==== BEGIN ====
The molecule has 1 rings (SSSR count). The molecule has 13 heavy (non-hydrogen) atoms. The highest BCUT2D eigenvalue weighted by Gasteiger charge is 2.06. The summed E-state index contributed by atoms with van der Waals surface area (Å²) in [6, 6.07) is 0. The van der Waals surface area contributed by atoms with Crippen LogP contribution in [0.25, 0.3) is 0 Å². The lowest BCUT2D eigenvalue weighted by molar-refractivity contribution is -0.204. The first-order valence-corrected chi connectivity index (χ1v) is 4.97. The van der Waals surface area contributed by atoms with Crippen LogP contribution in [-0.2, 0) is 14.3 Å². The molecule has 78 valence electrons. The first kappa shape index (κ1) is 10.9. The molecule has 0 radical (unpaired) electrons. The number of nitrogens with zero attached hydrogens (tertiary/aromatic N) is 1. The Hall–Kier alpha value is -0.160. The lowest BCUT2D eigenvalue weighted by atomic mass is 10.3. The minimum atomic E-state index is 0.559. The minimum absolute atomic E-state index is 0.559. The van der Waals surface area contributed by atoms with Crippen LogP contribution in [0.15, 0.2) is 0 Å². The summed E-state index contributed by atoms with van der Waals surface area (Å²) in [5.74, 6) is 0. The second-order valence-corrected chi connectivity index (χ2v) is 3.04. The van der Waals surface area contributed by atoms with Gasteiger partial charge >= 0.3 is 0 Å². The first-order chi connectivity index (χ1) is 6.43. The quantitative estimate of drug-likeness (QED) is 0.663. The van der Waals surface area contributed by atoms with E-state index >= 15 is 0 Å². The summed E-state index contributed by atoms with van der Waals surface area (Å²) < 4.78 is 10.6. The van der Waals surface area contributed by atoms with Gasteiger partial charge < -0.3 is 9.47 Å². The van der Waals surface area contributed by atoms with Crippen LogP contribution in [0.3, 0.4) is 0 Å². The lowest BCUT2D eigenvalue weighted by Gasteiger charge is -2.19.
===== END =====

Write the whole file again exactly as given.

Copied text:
The molecule has 1 rings (SSSR count). The molecule has 13 heavy (non-hydrogen) atoms. The highest BCUT2D eigenvalue weighted by Gasteiger charge is 2.06. The summed E-state index contributed by atoms with van der Waals surface area (Å²) in [6, 6.07) is 0. The van der Waals surface area contributed by atoms with Crippen LogP contribution in [0.25, 0.3) is 0 Å². The lowest BCUT2D eigenvalue weighted by molar-refractivity contribution is -0.204. The first-order valence-corrected chi connectivity index (χ1v) is 4.97. The van der Waals surface area contributed by atoms with Crippen LogP contribution in [-0.2, 0) is 14.3 Å². The molecule has 78 valence electrons. The first kappa shape index (κ1) is 10.9. The molecule has 0 radical (unpaired) electrons. The number of nitrogens with zero attached hydrogens (tertiary/aromatic N) is 1. The Hall–Kier alpha value is -0.160. The lowest BCUT2D eigenvalue weighted by atomic mass is 10.3. The minimum atomic E-state index is 0.559. The minimum absolute atomic E-state index is 0.559. The van der Waals surface area contributed by atoms with Crippen LogP contribution in [0.15, 0.2) is 0 Å². The summed E-state index contributed by atoms with van der Waals surface area (Å²) in [5.74, 6) is 0. The second-order valence-corrected chi connectivity index (χ2v) is 3.04. The van der Waals surface area contributed by atoms with Gasteiger partial charge >= 0.3 is 0 Å². The first-order chi connectivity index (χ1) is 6.43. The quantitative estimate of drug-likeness (QED) is 0.663. The van der Waals surface area contributed by atoms with E-state index >= 15 is 0 Å². The summed E-state index contributed by atoms with van der Waals surface area (Å²) < 4.78 is 10.6. The van der Waals surface area contributed by atoms with Gasteiger partial charge < -0.3 is 9.47 Å². The van der Waals surface area contributed by atoms with Crippen LogP contribution in [0.3, 0.4) is 0 Å². The lowest BCUT2D eigenvalue weighted by Gasteiger charge is -2.19.